Logan Equipment v. PROFILE CONST. CO.

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585 A.2d 73 (1991)


Nos. 89-532-Appeal, 89-555-Appeal.

Supreme Court of Rhode Island.

January 18, 1991.

Samuel A. Olevson, Pucci & Goldin, Inc., Providence, for plaintiff.

Leo J. Dailey, Coventry, for defendant.


MURRAY, Justice.

This consolidated case comes before us on appeal by Logan Equipment Corp. (Logan) from a Superior Court order nullifying Logan's notice of lis pendens and notice to do work or furnish materials, and dismissing Logan's petition to enforce a mechanic's lien. We affirm.

The facts in this case are not in dispute. From May 1989 to September 1989, Logan leased several pieces of excavation equipment to the Lawrence Group, a subcontractor of appellee Profile Construction Co. (Profile). The equipment was for use on a construction site in the town of Coventry. When the Lawrence Group failed to pay over $33,000 in rental charges, Logan filed a notice of intention to claim a lien in the Land Evidence Records office in Coventry. The filing of this notice caused work on the project to cease, and Profile was therefore unable to obtain financing.

On September 15, 1989, Profile filed a complaint against Logan in Kent County *74 Superior Court, alleging that Logan's notice of intention to claim a lien was damaging Profile's business and slandering its title to the property. Profile sought damages and requested that Logan be directed to remove the notice and enjoined from maintaining it. Subsequently Logan filed a notice of lis pendens and a petition to enforce its lien.

After hearing arguments by the parties, the trial justice declared both the notice of intention to claim a lien and the notice of lis pendens to be null and without effect. Taking judicial notice of Logan's petition to enforce its lien, the trial justice dismissed the petition sua sponte. The matters have been consolidated on appeal.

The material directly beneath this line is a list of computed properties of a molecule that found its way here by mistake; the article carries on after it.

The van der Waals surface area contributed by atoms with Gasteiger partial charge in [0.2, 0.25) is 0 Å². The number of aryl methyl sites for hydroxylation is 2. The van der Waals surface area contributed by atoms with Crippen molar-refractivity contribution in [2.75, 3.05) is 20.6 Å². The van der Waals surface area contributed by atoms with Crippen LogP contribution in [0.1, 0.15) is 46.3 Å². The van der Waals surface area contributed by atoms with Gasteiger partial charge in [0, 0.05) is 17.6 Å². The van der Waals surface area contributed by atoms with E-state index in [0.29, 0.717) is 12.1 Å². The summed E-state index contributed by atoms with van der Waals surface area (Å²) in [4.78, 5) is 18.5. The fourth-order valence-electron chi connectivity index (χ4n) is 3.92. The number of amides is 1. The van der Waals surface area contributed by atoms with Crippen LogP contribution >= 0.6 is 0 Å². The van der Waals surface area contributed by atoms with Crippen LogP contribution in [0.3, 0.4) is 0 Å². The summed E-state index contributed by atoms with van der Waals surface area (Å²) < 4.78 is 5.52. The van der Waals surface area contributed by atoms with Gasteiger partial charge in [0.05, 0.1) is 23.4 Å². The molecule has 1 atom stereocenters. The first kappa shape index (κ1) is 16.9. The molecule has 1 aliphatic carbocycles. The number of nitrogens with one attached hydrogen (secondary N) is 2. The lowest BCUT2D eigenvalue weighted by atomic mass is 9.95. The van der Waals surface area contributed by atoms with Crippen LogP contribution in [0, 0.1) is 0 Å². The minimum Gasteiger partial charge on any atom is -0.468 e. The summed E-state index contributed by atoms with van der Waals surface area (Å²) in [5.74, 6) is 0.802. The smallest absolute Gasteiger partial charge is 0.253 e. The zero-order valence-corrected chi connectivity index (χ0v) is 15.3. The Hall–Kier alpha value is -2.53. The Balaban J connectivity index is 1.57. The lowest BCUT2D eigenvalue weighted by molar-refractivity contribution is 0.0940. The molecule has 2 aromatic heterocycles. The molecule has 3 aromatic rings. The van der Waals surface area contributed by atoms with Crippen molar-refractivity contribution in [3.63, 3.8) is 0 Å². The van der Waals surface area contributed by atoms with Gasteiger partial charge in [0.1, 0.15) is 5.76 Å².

The issue before us is whether a lessor of excavation equipment may claim a mechanic's lien under G.L. 1956 (1984 Reenactment) chapter 28 of title 34. Section 34-28-1 states:

"Whenever any building * * * shall be constructed * * * such building * * * is hereby made liable and shall stand subject to liens for all the work done by any person * * * and for the materials used * * * which have been furnished by any person."

Profile contends that Logan did not do work or furnish materials in accordance with § 34-28-1 but merely leased equipment to the Lawrence Group and therefore may not claim a mechanic's lien. The mechanics' lien law in Rhode Island is "intended to afford a liberal remedy to all who have contributed labor or material towards adding to the value of the property to which the lien attaches." Field & Slocomb v. Consolidated Mineral Water Co., 25 R.I. 319, 320, 55 A. 757, 758 (1903). There is little doubt that Logan contributed to the value of the construction project by leasing equipment to the Lawrence Group. The contribution of value, however, is not what the statute requires. Rather the furnishing of labor or materials forms the basis for a mechanic's lien.

Logan argues that the Legislature intended § 34-28-1 to be broadly construed so as to bring bare rentals of equipment within its purview. Although we agree that a broad construction will serve to afford a liberal remedy, we shall not construe the statute so broadly as to extend a remedy to a claimant who has not first brought itself clearly within the terms of the statute. See Giles and Ransome, Inc. v. First National Realty Corp., 238 Md. 203, 205, 208 A.2d 582, 583 (1965). Once the claimant has established its right to a lien, then we may proceed to a liberal construction. In order to find in Logan's favor, we must determine that Logan provided "work" or "materials" by leasing equipment.

"It is generally held under applicable lien laws that machinery not (a) totally depreciated by use on the property or (b) incorporated into the improvement, or (c) in connection with which labor was also supplied could not be the basis of a valid lien." Air Service Co. v. Cosmo Investments, Inc., 115 Ga. App. 596, 596, 155 S.E.2d 413, 414 (1967). The excavation equipment in question was not totally depreciated by its use, nor was it incorporated into the improvement. Therefore, it does not satisfy the definition of materials.